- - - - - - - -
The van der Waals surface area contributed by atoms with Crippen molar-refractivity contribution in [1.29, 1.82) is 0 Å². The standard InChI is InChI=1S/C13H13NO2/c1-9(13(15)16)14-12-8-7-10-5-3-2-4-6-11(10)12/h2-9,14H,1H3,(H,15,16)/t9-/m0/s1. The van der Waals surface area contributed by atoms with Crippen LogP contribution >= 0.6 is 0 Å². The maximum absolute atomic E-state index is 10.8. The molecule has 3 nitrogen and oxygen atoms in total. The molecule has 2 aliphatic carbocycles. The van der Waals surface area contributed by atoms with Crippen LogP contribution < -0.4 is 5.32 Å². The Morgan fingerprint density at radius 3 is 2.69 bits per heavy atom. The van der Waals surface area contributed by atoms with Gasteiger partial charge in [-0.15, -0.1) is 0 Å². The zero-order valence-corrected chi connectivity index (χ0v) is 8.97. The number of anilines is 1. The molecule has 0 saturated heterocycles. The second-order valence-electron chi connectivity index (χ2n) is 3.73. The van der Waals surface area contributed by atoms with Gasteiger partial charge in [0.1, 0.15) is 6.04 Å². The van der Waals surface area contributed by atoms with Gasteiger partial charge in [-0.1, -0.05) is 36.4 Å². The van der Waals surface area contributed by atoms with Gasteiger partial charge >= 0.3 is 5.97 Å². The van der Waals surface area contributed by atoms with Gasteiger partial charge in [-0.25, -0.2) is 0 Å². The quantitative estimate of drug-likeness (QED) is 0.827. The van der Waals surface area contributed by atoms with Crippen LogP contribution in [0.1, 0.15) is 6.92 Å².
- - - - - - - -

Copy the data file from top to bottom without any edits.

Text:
The van der Waals surface area contributed by atoms with Crippen molar-refractivity contribution in [1.29, 1.82) is 0 Å². The standard InChI is InChI=1S/C13H13NO2/c1-9(13(15)16)14-12-8-7-10-5-3-2-4-6-11(10)12/h2-9,14H,1H3,(H,15,16)/t9-/m0/s1. The van der Waals surface area contributed by atoms with Crippen LogP contribution >= 0.6 is 0 Å². The maximum absolute atomic E-state index is 10.8. The molecule has 3 nitrogen and oxygen atoms in total. The molecule has 2 aliphatic carbocycles. The van der Waals surface area contributed by atoms with Crippen LogP contribution < -0.4 is 5.32 Å². The Morgan fingerprint density at radius 3 is 2.69 bits per heavy atom. The van der Waals surface area contributed by atoms with Gasteiger partial charge in [-0.15, -0.1) is 0 Å². The zero-order valence-corrected chi connectivity index (χ0v) is 8.97. The number of anilines is 1. The molecule has 0 saturated heterocycles. The second-order valence-electron chi connectivity index (χ2n) is 3.73. The van der Waals surface area contributed by atoms with Gasteiger partial charge in [0.1, 0.15) is 6.04 Å². The van der Waals surface area contributed by atoms with Gasteiger partial charge in [-0.1, -0.05) is 36.4 Å². The van der Waals surface area contributed by atoms with Gasteiger partial charge >= 0.3 is 5.97 Å². The van der Waals surface area contributed by atoms with Gasteiger partial charge in [-0.25, -0.2) is 0 Å². The quantitative estimate of drug-likeness (QED) is 0.827. The van der Waals surface area contributed by atoms with Crippen LogP contribution in [0.1, 0.15) is 6.92 Å².